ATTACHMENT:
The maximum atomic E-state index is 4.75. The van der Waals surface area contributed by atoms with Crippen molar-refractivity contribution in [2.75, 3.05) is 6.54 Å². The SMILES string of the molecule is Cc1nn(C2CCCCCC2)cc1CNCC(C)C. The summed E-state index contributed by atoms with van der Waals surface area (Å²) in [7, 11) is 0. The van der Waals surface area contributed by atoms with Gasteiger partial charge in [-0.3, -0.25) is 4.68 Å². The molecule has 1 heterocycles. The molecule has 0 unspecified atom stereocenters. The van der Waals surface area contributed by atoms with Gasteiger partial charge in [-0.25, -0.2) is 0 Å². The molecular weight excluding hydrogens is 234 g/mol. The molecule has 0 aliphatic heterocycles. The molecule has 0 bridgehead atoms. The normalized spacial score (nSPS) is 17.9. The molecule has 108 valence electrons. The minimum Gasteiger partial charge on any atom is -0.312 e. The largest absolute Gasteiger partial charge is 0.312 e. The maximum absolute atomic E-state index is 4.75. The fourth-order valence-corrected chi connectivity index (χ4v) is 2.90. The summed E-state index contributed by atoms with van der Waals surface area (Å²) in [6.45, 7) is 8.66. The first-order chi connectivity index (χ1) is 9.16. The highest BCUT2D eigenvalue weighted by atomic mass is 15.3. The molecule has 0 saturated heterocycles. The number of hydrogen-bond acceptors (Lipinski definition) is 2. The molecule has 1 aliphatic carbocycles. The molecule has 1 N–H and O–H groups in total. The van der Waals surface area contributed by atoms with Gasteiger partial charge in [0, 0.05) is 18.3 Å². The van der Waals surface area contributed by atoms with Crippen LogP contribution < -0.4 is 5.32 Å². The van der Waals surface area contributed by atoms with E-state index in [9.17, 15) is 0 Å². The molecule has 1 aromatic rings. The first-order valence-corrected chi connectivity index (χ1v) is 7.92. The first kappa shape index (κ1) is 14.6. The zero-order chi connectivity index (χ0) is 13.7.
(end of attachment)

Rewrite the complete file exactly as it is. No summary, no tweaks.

The maximum atomic E-state index is 4.75. The van der Waals surface area contributed by atoms with Crippen molar-refractivity contribution in [2.75, 3.05) is 6.54 Å². The SMILES string of the molecule is Cc1nn(C2CCCCCC2)cc1CNCC(C)C. The summed E-state index contributed by atoms with van der Waals surface area (Å²) in [7, 11) is 0. The van der Waals surface area contributed by atoms with Gasteiger partial charge in [-0.3, -0.25) is 4.68 Å². The molecule has 1 heterocycles. The molecule has 0 unspecified atom stereocenters. The van der Waals surface area contributed by atoms with Gasteiger partial charge in [-0.25, -0.2) is 0 Å². The molecular weight excluding hydrogens is 234 g/mol. The molecule has 0 aliphatic heterocycles. The molecule has 0 bridgehead atoms. The normalized spacial score (nSPS) is 17.9. The molecule has 108 valence electrons. The minimum Gasteiger partial charge on any atom is -0.312 e. The largest absolute Gasteiger partial charge is 0.312 e. The maximum absolute atomic E-state index is 4.75. The fourth-order valence-corrected chi connectivity index (χ4v) is 2.90. The summed E-state index contributed by atoms with van der Waals surface area (Å²) in [6.45, 7) is 8.66. The first-order chi connectivity index (χ1) is 9.16. The highest BCUT2D eigenvalue weighted by atomic mass is 15.3. The molecule has 0 saturated heterocycles. The number of hydrogen-bond acceptors (Lipinski definition) is 2. The molecule has 1 aliphatic carbocycles. The molecule has 1 N–H and O–H groups in total. The van der Waals surface area contributed by atoms with Gasteiger partial charge in [0, 0.05) is 18.3 Å². The van der Waals surface area contributed by atoms with Crippen LogP contribution < -0.4 is 5.32 Å². The van der Waals surface area contributed by atoms with E-state index in [9.17, 15) is 0 Å². The molecule has 1 aromatic rings. The first-order valence-corrected chi connectivity index (χ1v) is 7.92. The first kappa shape index (κ1) is 14.6. The zero-order chi connectivity index (χ0) is 13.7.